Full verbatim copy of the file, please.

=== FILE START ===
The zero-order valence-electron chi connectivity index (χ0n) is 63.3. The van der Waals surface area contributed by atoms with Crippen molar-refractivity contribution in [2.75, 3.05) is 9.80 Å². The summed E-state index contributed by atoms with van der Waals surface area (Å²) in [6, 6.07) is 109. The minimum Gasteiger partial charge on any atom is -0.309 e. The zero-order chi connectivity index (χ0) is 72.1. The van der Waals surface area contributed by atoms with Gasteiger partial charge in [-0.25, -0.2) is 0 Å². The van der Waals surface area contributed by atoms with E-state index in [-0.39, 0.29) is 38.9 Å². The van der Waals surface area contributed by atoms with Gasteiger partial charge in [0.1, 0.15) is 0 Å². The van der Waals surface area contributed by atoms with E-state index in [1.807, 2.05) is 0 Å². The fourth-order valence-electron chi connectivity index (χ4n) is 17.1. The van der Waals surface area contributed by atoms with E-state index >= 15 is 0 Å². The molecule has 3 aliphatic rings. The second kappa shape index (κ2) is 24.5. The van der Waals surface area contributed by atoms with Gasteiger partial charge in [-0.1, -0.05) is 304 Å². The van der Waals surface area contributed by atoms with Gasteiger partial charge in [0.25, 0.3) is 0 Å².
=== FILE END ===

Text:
The zero-order valence-electron chi connectivity index (χ0n) is 63.3. The van der Waals surface area contributed by atoms with Crippen molar-refractivity contribution in [2.75, 3.05) is 9.80 Å². The summed E-state index contributed by atoms with van der Waals surface area (Å²) in [6, 6.07) is 109. The minimum Gasteiger partial charge on any atom is -0.309 e. The zero-order chi connectivity index (χ0) is 72.1. The van der Waals surface area contributed by atoms with Gasteiger partial charge in [-0.25, -0.2) is 0 Å². The van der Waals surface area contributed by atoms with E-state index in [-0.39, 0.29) is 38.9 Å². The van der Waals surface area contributed by atoms with Gasteiger partial charge in [0.1, 0.15) is 0 Å². The van der Waals surface area contributed by atoms with E-state index in [1.807, 2.05) is 0 Å². The fourth-order valence-electron chi connectivity index (χ4n) is 17.1. The van der Waals surface area contributed by atoms with E-state index >= 15 is 0 Å². The molecule has 3 aliphatic rings. The second kappa shape index (κ2) is 24.5. The van der Waals surface area contributed by atoms with Gasteiger partial charge in [-0.1, -0.05) is 304 Å². The van der Waals surface area contributed by atoms with Gasteiger partial charge in [0.25, 0.3) is 0 Å².